Edit: I should have addressed it to John, the OP, but I think the message is clear and applies generally.Feb 2, 2012 at 4:56 pm #1833536
@mzionLocale: Boulder, CO
I think if you wanted to take a stab at it in that time frame this is shaping up to be the ideal year to do it. I agree with what has been previously said, that they could get 100% (or more) of their normal snowfall for the rest of the winter. I don't think you'd have to worry about avalanche danger with wetter spring snow and warmer, longer days but I would be prepared to deal with the snow. Keep an eye on the snow reports and decide accordingly — I just heard today that its 26% of normal snow pack.
Some guys from Oregon came out and did CT stretches–if not all–in May. I only saw their sporadic condition reports and log entries. CO had a May 1 snowpack of 200% state wide.Feb 2, 2012 at 5:04 pm #1833542
Late April/early may is the prime backcountry skiing window. Hiking – not so much. It is vaguely possible that this year will be so abnormal that you could do a god portion of the trail at that point, BUT: the high passes will still be mountaineering, not hiking. Now late May is another story, but you'd still want to plan for some steep . icy snow on Mather, Forester and Glen passes at least – and that's if it does turn out to be a REALLY low snowpack by then. And the possibiity of serious storms is still there for late May even, although not as much as late april/Early May.
Here's a shot from a ski trip in late April of 2007 – the lowest snowpack in recent years, I think around 50% of normal – in the Emigrant Wilderess, which is north of Yosemite. This is about 9600 feet elevation.
Oh – and at the end of that week we finished off the trip with a blizzard and whiteout conditions, on May 2nd.Feb 7, 2012 at 7:49 pm #1836056
Thanks for the info, it was exactly what I was looking for. I didn't want to show up in Yosemite with my 3-season gear only to to be trudging through three feet of snow. I think I will stay back east and take on the Tuscarora trail and save the JMT for another year.Feb 11, 2012 at 12:24 pm #1838035
@sparkyLocale: Southern California
If you can….you wont regret it!!!Feb 14, 2012 at 3:42 pm #1839528
I found this thread because I was looking for the same info. I'm from the East Coast and will be in CA in late april. Wanted to do a several-day hike starting in Seven Pines, going west on Sierra High Route, south on JMT, then through Mt. Whitney downto Whitney Portal trailhead.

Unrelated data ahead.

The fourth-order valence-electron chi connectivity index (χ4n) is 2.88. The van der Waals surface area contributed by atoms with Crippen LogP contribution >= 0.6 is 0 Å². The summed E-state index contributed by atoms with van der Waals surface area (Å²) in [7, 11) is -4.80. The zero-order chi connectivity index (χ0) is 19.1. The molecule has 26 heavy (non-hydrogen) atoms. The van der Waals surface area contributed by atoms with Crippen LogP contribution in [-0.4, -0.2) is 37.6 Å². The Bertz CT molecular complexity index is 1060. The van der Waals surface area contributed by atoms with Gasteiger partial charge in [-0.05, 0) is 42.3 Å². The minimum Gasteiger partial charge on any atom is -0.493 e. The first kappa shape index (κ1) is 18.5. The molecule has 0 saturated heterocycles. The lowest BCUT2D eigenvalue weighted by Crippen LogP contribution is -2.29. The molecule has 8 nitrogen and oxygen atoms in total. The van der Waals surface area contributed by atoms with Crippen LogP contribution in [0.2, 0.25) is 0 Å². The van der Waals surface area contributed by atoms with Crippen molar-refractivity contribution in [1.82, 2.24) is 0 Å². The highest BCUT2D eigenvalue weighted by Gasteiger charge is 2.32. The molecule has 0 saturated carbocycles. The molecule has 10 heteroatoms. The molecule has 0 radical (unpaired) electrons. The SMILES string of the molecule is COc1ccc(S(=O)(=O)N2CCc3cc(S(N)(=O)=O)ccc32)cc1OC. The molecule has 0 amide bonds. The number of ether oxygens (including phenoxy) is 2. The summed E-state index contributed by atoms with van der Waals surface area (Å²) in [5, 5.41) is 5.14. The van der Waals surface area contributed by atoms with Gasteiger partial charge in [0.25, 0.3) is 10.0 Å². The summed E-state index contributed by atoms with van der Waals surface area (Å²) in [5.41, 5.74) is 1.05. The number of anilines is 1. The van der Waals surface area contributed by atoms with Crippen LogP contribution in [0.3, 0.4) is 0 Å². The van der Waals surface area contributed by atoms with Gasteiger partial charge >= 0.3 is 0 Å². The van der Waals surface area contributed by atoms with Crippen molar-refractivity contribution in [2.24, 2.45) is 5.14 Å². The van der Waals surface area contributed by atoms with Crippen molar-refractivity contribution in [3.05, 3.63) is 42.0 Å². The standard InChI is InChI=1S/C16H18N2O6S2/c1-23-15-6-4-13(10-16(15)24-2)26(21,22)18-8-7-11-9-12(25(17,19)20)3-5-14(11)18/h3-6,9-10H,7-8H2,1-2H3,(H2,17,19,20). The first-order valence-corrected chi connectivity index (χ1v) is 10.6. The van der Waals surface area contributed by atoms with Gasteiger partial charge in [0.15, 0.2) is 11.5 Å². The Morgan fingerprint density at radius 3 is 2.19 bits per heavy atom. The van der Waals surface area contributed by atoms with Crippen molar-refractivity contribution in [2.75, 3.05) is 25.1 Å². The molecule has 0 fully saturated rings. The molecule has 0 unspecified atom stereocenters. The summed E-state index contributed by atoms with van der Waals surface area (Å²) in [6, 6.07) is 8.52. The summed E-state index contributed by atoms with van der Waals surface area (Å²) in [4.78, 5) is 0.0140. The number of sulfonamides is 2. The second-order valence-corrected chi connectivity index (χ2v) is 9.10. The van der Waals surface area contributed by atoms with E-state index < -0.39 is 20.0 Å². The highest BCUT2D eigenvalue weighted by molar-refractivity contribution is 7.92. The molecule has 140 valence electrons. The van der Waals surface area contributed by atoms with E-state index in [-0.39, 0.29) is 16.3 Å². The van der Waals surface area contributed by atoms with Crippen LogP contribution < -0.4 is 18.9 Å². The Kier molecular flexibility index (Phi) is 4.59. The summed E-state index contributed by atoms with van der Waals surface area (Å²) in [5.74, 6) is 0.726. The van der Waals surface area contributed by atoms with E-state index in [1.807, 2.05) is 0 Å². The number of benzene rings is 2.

My friends and I climbed Mt. Whitney in late April 2009 via the Mountaineers Route, and it was fine. We didn't have skis or even snow shoes, only crampons and ice axes for the last, steep stretch. There was only minor postholing between lower and upper Boyscout lakes, and firm footing everywhere else.
Could anyone please be more specific about the dangers of this hike (which I want to do only if the snow remains at these record-low levels through April).
Thanks!Feb 14, 2012 at 4:07 pm #1839534
And forgot to ask: do you guys know a good source of snow pack data? I found a bunch of info on the NOAA site, but it's hard to make sense of.
RMFeb 14, 2012 at 4:36 pm #1839546
If you've been up the Mountaineer's Route on Whitney, then you likely have the mountaineering skills and gear to deal with what you might find on the HST in late April. However, I wouldn't equate conditions on Whitney with conditions elsewhere in the range. When you climb Whitney from the east side, you're climbing it from the drier side – so less snow usually. So, if you do plan to go, be prepared for more snow than you are thinking you'll see. I would still expect that snowshoes or skis would be faster than postholing, unless we end up with an extremely low snow year. You'd likely want those crampons and axe along for the passes. And kep in mind that sizable storms can and do happen in late april, so be prepared to get a foot or two of snow dropped on you and on the trail.
You also need to have plenty of off-trail experience, so that you can be confident that you can navigate if the trail is completely covered by snow, which it may be even if it is only a couple feet of snow.
The other thing to be aware of, and this is the real danger, is creek crossings. In late April they can be deadly. Deep and fast.
Snowpack info – here is the place: http://cdec.water.ca.gov/snow/current/snow/
both real-time sensors and hand measurements (once monthly) are available. The sensors closest to your route look like Chagoopa Plateau and Upper Tyndall Creek.Feb 14, 2012 at 4:52 pm #1839550
"The other thing to be aware of, and this is the real danger, is creek crossings. In late April they can be deadly. Deep and fast."